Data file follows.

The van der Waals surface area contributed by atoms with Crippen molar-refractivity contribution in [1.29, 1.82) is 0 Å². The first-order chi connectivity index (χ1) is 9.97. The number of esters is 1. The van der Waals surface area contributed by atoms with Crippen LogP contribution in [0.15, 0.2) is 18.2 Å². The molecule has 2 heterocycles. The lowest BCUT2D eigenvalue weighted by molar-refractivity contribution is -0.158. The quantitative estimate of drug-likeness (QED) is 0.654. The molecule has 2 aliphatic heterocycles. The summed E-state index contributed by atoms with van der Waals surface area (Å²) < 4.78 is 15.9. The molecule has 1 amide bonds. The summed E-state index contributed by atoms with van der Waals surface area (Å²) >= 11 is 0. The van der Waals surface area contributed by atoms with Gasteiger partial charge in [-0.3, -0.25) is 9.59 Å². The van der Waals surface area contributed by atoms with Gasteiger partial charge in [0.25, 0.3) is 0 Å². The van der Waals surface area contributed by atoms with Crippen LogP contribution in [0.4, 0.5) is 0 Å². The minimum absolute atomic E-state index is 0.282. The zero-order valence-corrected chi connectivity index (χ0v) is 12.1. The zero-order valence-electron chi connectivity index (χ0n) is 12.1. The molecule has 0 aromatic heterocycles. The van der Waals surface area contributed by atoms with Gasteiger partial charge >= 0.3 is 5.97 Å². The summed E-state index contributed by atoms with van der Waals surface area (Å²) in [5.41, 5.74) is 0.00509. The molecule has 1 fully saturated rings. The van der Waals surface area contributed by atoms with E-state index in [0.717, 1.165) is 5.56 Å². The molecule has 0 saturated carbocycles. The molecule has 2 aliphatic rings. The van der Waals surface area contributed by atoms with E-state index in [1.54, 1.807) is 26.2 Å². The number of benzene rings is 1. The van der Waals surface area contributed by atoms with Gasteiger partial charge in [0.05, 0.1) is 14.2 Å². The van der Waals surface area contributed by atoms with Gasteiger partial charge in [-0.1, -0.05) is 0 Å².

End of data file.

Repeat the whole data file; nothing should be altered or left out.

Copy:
The van der Waals surface area contributed by atoms with Crippen molar-refractivity contribution in [1.29, 1.82) is 0 Å². The first-order chi connectivity index (χ1) is 9.97. The number of esters is 1. The van der Waals surface area contributed by atoms with Crippen LogP contribution in [0.15, 0.2) is 18.2 Å². The molecule has 2 heterocycles. The lowest BCUT2D eigenvalue weighted by molar-refractivity contribution is -0.158. The quantitative estimate of drug-likeness (QED) is 0.654. The molecule has 2 aliphatic heterocycles. The summed E-state index contributed by atoms with van der Waals surface area (Å²) < 4.78 is 15.9. The molecule has 1 amide bonds. The summed E-state index contributed by atoms with van der Waals surface area (Å²) >= 11 is 0. The van der Waals surface area contributed by atoms with Gasteiger partial charge in [-0.3, -0.25) is 9.59 Å². The van der Waals surface area contributed by atoms with Gasteiger partial charge in [0.25, 0.3) is 0 Å². The van der Waals surface area contributed by atoms with Crippen LogP contribution in [0.4, 0.5) is 0 Å². The minimum absolute atomic E-state index is 0.282. The zero-order valence-corrected chi connectivity index (χ0v) is 12.1. The zero-order valence-electron chi connectivity index (χ0n) is 12.1. The molecule has 0 aromatic heterocycles. The van der Waals surface area contributed by atoms with Gasteiger partial charge >= 0.3 is 5.97 Å². The summed E-state index contributed by atoms with van der Waals surface area (Å²) in [5.41, 5.74) is 0.00509. The molecule has 1 fully saturated rings. The van der Waals surface area contributed by atoms with E-state index in [0.717, 1.165) is 5.56 Å². The molecule has 0 saturated carbocycles. The molecule has 2 aliphatic rings. The van der Waals surface area contributed by atoms with E-state index in [1.54, 1.807) is 26.2 Å². The number of benzene rings is 1. The van der Waals surface area contributed by atoms with Gasteiger partial charge in [0.05, 0.1) is 14.2 Å². The van der Waals surface area contributed by atoms with Gasteiger partial charge in [-0.1, -0.05) is 0 Å².